The children are very excited to begin our Take Home Reading Program. Each child will bring home a Ziploc bag with 4 books and an instruction sheet for their reading level. Every Monday your child will choose four books from our classroom library. All books are to be returned each Monday morning so that the children can exchange the books for new ones(you are welcome to exchange the books on any day of the week but we will try for Monday’s for now, if you have a fast or slow reader feel free to return them when it works for your family). If your child is sick on a Monday please have him or her return the books when returning to school. If Monday is a holiday then books can be returned on Tuesday.
As reading familiar texts is important, students are asked to keep the same four books for the week and reread these books daily. Rereading is very important in developing literacy skills because it provides students with confidence, helps familiarize them with sight words and makes reading fun. Please don’t forget that understanding (comprehension) of the story is just as important as being able to read the story. It is essential that your child talk about the books he or she reads and is able to retell the story to you. A child’s independent reading level is the level that he or she can read most of the words and immediately after reading can retell the events in the story using many of the details and vocabulary from the text. It may take a few weeks for your child to get skilled at choosing books at his or her independent level so please offer as much support as your child requires to read the books brought home. This is not meant to be a stressful situation for your child or you!
In order to develop sufficient reading skills children in Grade One should be reading with an adult for about ten minutes each night. This should not replace the stories you read to your child so please do not stop reading aloud favourite books at bedtime. Children need to be engaged daily in reading and listening to reading in order to practice and internalize the literacy skills we are learning formally at school. If your child is not yet a reader it is helpful to include your child while you read to him or her but don’t over do it. Having your child sound out a word that you know he or she can sound out, or point to words that he or she knows is more than enough for children still learning to read. We want to be sure we are always building confidence in our young readers.
Please be sure your child has a safe place to keep the bag of books so that they don’t get mixed up with library books or personal collections of books.
Through out the year I will be providing you and your child with various tips and strategies both on the blog and in the take home reading bag. I encourage you to keep these tips and strategies handy and not only use them with your child as he or she reads but also make sure your child is aware of what strategies work best for him or her.
If you find that your child is struggling to read the books brought home or they are becoming to easy please let me know. Often children will choose books that they like as well as “just right” books so if your child is bringing home an interest book please enjoy it together.
Here are videos to help your child remember the vowel sounds!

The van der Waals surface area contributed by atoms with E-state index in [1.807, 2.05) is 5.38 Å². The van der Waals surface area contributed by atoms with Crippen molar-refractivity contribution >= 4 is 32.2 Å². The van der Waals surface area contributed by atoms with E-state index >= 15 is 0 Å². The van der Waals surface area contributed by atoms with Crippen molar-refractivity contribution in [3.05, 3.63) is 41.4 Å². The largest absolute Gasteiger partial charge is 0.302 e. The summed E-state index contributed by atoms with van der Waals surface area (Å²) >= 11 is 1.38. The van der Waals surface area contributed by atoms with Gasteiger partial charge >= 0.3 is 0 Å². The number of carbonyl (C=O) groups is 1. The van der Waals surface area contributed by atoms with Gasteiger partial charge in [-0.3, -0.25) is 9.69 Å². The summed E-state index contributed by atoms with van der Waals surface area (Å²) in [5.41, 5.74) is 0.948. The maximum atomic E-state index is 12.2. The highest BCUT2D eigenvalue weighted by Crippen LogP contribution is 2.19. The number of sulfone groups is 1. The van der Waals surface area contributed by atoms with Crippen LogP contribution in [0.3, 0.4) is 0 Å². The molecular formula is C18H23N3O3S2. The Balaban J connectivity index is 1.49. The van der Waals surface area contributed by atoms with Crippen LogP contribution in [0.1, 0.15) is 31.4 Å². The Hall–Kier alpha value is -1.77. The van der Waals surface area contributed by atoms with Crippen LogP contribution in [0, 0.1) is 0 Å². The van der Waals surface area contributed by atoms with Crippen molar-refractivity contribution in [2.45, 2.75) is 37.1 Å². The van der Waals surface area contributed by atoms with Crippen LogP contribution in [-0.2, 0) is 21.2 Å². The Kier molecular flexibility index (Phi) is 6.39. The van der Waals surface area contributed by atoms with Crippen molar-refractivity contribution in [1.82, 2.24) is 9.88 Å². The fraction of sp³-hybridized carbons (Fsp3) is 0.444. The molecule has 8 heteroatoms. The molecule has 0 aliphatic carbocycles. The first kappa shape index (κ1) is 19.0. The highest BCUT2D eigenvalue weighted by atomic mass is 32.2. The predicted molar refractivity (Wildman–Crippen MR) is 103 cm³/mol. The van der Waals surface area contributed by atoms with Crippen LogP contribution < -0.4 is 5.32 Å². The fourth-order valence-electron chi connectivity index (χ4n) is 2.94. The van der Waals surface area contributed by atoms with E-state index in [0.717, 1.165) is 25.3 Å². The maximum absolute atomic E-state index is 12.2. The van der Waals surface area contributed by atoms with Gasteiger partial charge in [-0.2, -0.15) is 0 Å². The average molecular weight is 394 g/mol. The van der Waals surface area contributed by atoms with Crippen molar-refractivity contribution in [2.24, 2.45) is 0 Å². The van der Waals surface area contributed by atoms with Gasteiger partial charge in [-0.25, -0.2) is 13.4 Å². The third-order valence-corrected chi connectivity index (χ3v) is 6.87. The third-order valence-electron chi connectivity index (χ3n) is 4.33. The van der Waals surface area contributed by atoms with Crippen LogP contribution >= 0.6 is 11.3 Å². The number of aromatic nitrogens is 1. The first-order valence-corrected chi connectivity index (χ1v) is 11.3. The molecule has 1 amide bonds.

The following descriptions and videos are located on the YouTube channel of the Canadian Paediatric Society. Please take a moment to view the 2 videos as they contain current and valuable information about the different things that impact mental health.
Taking care of our mental health is just as important as having a healthy body. As a parent, you play an important role in your children’s mental health. You can promote good mental health by the things you say and do, and through the environment you create at home.
Parents and caregivers play a big role in fostering their child’s self-esteem. Self-esteem is how people feel about themselves, both inside and out. People with good self-esteem generally have a positive outlook, accept themselves and feel confident. Children need to feel loved and accepted to build self-esteem.
Here are a few more videos to help your child remember the vowel sounds!
This week for shared reading we will be adding a new reading strategy – Flippy Dolphin
1. Eagle Eye (look at the pictures)
2. Stretchy Snake (sound out the letters and blend them together)
3. The Popcorn Song
4. Flippy Dolphin (if the word doesn’t sound right use another sound the vowel makes)
We will also be talking about the number words in the poem: one, two, three, four, five, six
Here is the link to our poem: Me!
Have your child use the mouse to point to each word as he or she reads the poem!
- Can your child find the popcorn words: was I me am and ?
- Can your child locate the number words? Can he or she print the number words on paper? Maybe he or she can text them to a family member?
I have noticed that some of the children have been mixing up numbers in the “teens.” Either they are not famailir with the numbers or they say/ print them reversed 13 is 31 or 17 is 71. Here are some practical ways you can help your child learn to recognize these and all numbers to 100.
-while watching your favourite sporting event on TV point out the numbers on the jerseys
-while trying to locate a tv show in the tv guide ask “What channel is that on?”
-while out for a walk play games with the numbers on houses: What number would that house be if it was one less/2 less? What number would that house be if it was 2 more/1 more? What number would that house be if you added all the numbers in the house number together?
-while at the grocery store look at the prices and read them together; some children are ready to start adding or taking away one or two cents or even a dollar
Here are some videos about the “teen numbers.”